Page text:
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United co-parenting may deter kids’ “acting out” United co-parenting may deter kids’ “acting out”

United co-parenting may deter kids’ “acting out”

Children's Health • • Psychiatry / PsychologyMar 28, 2009

When mothers and fathers support each other as parents, their preschool children are less likely to develop “acting out” behaviors.

“Supportive co-parenting involves warmth and cooperation between parents when parenting their child together,” Professor Sarah Schoppe-Sullivan, of Ohio State University in Columbus, told Reuters Health.

For example, she explained, if one parent tells the child to “sit down” the other parent might echo the first parent’s request by saying, “please sit down now.”

Young children with low levels of self-control are prone to temper tantrums, disobedience, fighting, or the inability to sit still and concentrate, but this behavior is less likely to develop if parents present a united front and support each other, Schoppe-Sullivan and colleagues report in the Journal of Child Psychology and Psychiatry.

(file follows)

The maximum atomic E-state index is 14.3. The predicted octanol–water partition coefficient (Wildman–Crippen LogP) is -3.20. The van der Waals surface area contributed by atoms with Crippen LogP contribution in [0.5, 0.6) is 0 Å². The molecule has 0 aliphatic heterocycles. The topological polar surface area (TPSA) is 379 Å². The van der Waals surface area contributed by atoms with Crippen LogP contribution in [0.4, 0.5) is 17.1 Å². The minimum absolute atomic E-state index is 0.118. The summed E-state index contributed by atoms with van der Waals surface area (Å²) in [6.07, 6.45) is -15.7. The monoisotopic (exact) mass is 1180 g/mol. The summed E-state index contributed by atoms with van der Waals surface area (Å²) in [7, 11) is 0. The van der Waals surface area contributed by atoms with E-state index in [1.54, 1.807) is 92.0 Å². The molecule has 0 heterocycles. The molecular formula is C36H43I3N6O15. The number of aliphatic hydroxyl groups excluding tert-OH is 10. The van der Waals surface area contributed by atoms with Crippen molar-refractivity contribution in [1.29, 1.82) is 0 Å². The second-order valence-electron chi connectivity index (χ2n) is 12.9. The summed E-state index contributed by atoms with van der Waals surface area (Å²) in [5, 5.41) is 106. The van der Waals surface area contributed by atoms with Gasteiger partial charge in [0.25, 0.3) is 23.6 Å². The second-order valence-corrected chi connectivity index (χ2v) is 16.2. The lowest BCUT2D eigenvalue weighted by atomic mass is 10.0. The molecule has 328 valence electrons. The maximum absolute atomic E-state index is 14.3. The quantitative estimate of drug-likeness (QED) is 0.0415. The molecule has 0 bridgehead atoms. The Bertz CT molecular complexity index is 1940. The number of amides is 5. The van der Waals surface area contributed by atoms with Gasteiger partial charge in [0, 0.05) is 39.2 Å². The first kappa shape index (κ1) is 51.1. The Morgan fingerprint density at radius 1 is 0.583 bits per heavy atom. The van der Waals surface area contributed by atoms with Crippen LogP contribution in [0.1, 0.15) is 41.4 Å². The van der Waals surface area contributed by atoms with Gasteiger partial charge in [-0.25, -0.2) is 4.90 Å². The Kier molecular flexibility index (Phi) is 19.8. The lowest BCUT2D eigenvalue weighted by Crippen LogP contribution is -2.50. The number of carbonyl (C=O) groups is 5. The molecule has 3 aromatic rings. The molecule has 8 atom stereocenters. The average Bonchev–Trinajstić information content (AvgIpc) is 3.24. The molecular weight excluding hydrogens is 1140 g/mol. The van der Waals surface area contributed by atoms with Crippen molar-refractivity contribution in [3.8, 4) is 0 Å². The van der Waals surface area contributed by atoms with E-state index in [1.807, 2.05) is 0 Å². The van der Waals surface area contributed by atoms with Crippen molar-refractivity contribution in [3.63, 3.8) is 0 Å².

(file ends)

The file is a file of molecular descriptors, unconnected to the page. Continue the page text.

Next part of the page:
The researchers videotaped the interactions of 92 families - a mother, a father, and a 4-year old child - as they participated in two types of 10-minute play. During these observations the investigators rated co-parenting skills and the children’s behaviors.

To assess any changes in the children’s behaviors over time, the researchers also compared mothers’ and teachers’ reports on the children’s behavior traits at age 4 and again at age 5.

Children who had difficulty controlling their reactions and behaviors at 4 years of age got worse over the subsequent year “only when their parents were low on supportive co-parenting,” Schoppe-Sullivan and colleagues report.

These findings indicate that “support between parents is essential,” said Schoppe-Sullivan.

United co-parenting may deter kids  She and her colleagues call for further research to assess exactly what it is about co-parenting that benefits a child’s behavior over time.

Co-parenting may directly model appropriate behavior for children or may help parents “use more effective individual parenting strategies, thus helping their children to learn or maintain appropriate behavior,” Schoppe-Sullivan commented.

SOURCE: Journal of Child Psychology and Psychiatry, published online January 21, 2009

Provided by ArmMed Media

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